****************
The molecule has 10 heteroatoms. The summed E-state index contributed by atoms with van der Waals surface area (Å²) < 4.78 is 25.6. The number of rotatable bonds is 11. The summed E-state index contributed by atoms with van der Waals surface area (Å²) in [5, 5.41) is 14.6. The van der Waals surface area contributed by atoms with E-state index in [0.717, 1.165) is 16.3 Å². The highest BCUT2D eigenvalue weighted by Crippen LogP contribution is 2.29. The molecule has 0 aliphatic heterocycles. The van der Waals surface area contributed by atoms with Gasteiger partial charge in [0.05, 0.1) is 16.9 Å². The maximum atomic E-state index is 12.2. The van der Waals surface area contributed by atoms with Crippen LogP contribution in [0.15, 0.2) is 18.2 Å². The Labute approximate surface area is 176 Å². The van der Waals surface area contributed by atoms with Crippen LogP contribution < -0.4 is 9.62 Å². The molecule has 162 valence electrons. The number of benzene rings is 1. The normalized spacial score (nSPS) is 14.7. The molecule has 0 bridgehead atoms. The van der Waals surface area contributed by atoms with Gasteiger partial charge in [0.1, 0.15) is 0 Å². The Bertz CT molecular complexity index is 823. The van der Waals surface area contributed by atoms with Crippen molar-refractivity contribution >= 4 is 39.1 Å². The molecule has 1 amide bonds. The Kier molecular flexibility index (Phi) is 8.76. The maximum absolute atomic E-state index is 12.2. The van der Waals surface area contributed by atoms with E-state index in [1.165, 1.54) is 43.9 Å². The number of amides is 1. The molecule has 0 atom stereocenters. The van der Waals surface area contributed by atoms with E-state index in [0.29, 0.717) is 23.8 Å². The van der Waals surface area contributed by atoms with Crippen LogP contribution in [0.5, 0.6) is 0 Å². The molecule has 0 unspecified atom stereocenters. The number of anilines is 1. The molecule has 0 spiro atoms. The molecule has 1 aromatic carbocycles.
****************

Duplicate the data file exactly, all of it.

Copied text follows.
The molecule has 10 heteroatoms. The summed E-state index contributed by atoms with van der Waals surface area (Å²) < 4.78 is 25.6. The number of rotatable bonds is 11. The summed E-state index contributed by atoms with van der Waals surface area (Å²) in [5, 5.41) is 14.6. The van der Waals surface area contributed by atoms with E-state index in [0.717, 1.165) is 16.3 Å². The highest BCUT2D eigenvalue weighted by Crippen LogP contribution is 2.29. The molecule has 0 aliphatic heterocycles. The van der Waals surface area contributed by atoms with Gasteiger partial charge in [0.05, 0.1) is 16.9 Å². The maximum atomic E-state index is 12.2. The van der Waals surface area contributed by atoms with Crippen LogP contribution in [0.15, 0.2) is 18.2 Å². The Labute approximate surface area is 176 Å². The van der Waals surface area contributed by atoms with Crippen LogP contribution < -0.4 is 9.62 Å². The molecule has 162 valence electrons. The number of benzene rings is 1. The normalized spacial score (nSPS) is 14.7. The molecule has 0 bridgehead atoms. The van der Waals surface area contributed by atoms with Gasteiger partial charge in [0.1, 0.15) is 0 Å². The Bertz CT molecular complexity index is 823. The van der Waals surface area contributed by atoms with Crippen molar-refractivity contribution >= 4 is 39.1 Å². The molecule has 1 amide bonds. The Kier molecular flexibility index (Phi) is 8.76. The maximum absolute atomic E-state index is 12.2. The van der Waals surface area contributed by atoms with E-state index in [1.165, 1.54) is 43.9 Å². The number of amides is 1. The molecule has 0 atom stereocenters. The van der Waals surface area contributed by atoms with E-state index in [0.29, 0.717) is 23.8 Å². The van der Waals surface area contributed by atoms with Crippen LogP contribution in [0.5, 0.6) is 0 Å². The molecule has 0 unspecified atom stereocenters. The number of anilines is 1. The molecule has 0 spiro atoms. The molecule has 1 aromatic carbocycles.